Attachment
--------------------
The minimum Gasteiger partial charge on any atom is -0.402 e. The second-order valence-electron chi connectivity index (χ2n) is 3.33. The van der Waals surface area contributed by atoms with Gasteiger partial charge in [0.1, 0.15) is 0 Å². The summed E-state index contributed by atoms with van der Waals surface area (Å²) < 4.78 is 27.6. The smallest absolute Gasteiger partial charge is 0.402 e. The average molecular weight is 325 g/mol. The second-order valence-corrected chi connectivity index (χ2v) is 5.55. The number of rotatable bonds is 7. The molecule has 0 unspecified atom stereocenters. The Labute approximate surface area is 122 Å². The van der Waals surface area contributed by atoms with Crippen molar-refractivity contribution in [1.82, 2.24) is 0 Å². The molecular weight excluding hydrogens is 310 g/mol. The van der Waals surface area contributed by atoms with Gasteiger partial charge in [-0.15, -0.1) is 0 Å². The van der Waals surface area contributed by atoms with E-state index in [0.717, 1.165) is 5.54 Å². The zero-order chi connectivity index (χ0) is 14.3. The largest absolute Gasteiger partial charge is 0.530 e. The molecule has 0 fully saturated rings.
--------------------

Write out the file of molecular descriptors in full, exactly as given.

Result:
The minimum Gasteiger partial charge on any atom is -0.402 e. The second-order valence-electron chi connectivity index (χ2n) is 3.33. The van der Waals surface area contributed by atoms with Gasteiger partial charge in [0.1, 0.15) is 0 Å². The summed E-state index contributed by atoms with van der Waals surface area (Å²) < 4.78 is 27.6. The smallest absolute Gasteiger partial charge is 0.402 e. The average molecular weight is 325 g/mol. The second-order valence-corrected chi connectivity index (χ2v) is 5.55. The number of rotatable bonds is 7. The molecule has 0 unspecified atom stereocenters. The Labute approximate surface area is 122 Å². The van der Waals surface area contributed by atoms with Crippen molar-refractivity contribution in [1.82, 2.24) is 0 Å². The molecular weight excluding hydrogens is 310 g/mol. The van der Waals surface area contributed by atoms with Gasteiger partial charge in [-0.15, -0.1) is 0 Å². The van der Waals surface area contributed by atoms with E-state index in [0.717, 1.165) is 5.54 Å². The zero-order chi connectivity index (χ0) is 14.3. The largest absolute Gasteiger partial charge is 0.530 e. The molecule has 0 fully saturated rings.